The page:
A new study aiming to improve on the results with Resveratrol found that the joint use of Pterostilbene and Quercetin inhibits metastatic melanoma growth and extends host survival when administered intravenously but not orally. It shows both the potential of the compounds as well as limitations to oral supplementation to combat a highly malignant tumor.
It should be noted here that the researchers do not rule out in general possible benefits of using oral administration because doses required to inhibit metastatic growth may depend on the cell type. Also Pterostilbene and Quercetin could be useful in other oxidative stress-related pathologies (e.g., diabetes, arteriosclerosis, neurodegenerative diseases, or ischemic heart) where doses required to obtain benefits could be similar or entirely different.
Different phenolic compounds, like resveratrol, show potent antioxidant effects and may have therapeutic applications in oxidative stress-related diseases such as cancer. The mechanisms by which resveratrol exerts its antitumor effects are suggested to be inhibition of certain enzymes for example ribonucleotide reductase, DNA polymerase, protein kinase or cyclooxygenase or then the inhibition of reactive oxygen species-mediated carcinogenesis, cell proliferation and apoptotic cell death activation. Unfortunately resveratrol has a very low bioavailability which limits its potential.
Pterostilbene and quercetin, two structurally related and also naturally occurring small polyphenols, show much longer half-life in vivo.
Pterostilbene is about 60 to 100 times stronger as an antifungal agent and shows similar anti cancer properties as Resveratrol. Similarly research in Quercetin has confirmed that it also exhibits antitumor properties, likely due to immune stimulation, free radical scavenging, alteration of the mitotic cycle in tumor cells, gene expression modification, antiangiogenesis activity, apoptosis induction or a combination of these effects. It should also be noted that Quercitin is one of the flavonoids most potent antioxidants because it shows all of the following structural elements that cause the anti-oxidant effect: an o-diphenolic group, two to three double bonds conjugated with the 4-oxo function, and OH groups in positions 3 and 5. The reasearchers experimented in-vitro with different combinations of the phenolic compounds on cell growth and concluded the combination of Pterostilbene and quercetin works best (see the figure above the article).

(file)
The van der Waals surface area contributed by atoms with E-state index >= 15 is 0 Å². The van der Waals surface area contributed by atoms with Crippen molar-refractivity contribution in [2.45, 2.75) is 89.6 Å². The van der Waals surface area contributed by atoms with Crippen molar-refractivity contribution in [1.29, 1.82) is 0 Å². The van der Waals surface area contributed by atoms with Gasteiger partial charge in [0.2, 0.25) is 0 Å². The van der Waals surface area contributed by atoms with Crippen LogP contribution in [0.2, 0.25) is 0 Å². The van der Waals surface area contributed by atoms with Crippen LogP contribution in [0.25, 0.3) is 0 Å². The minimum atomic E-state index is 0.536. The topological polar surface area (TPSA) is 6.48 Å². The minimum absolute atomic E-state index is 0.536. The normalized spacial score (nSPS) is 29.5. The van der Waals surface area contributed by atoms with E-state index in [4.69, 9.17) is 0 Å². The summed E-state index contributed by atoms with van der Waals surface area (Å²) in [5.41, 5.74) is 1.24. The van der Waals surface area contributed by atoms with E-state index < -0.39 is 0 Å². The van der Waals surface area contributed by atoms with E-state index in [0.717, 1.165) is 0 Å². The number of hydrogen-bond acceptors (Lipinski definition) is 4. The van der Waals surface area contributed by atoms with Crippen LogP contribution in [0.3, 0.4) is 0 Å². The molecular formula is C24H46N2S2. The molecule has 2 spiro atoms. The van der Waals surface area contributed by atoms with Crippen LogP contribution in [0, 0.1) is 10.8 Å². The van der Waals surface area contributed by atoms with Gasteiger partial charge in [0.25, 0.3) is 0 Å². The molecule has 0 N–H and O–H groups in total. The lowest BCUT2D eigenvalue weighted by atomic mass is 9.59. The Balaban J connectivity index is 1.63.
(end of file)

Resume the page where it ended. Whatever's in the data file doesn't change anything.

Untill now the potential anticancer effect induced by natural polyphenols has however still not been proven effective by systemic administration. In this study the researchers investigated the anticancer properties of Pterostilbene and Quercetin in bioavailable concentrations.
The study showed that bioavailable concentrations of Pterostilbene and Quercetin, measured in plasma after oral administration, failed to inhibit B16M-F10 cell growth. However, bioavailable concentrations of Pterostilbene and Quercetin, measured in plasma after intravenous administration, inhibited tumor growth up to ∼ 56% (even when both polyphenols were present only for 60 minutes for each 24 hours of culture) without increasing the rate of cell death (cell viability remained > 95%, as in controls, in all cases). These experimental facts suggest that Pterostilbene and Quercetin may act as rapid molecular signals interfering, in a concentration-dependent fashion, in the mechanism of cell division.
To show that Pterostilbene and Quercetin, inhibit in vivo metastatic growth of a highly malignant tumor leading to longer host survival, the researchers used daily intravenous administration in mice of high doses (20 mg/kg body weight administered once a day). The result was inhibition of (73%) metastatic growth of B16M-F10 cells in the liver, a common site for metastasis development. The findings demonstrated that the association of PTER and QUER inhibits metastatic melanoma growth and extends host survival.
You can find the study here.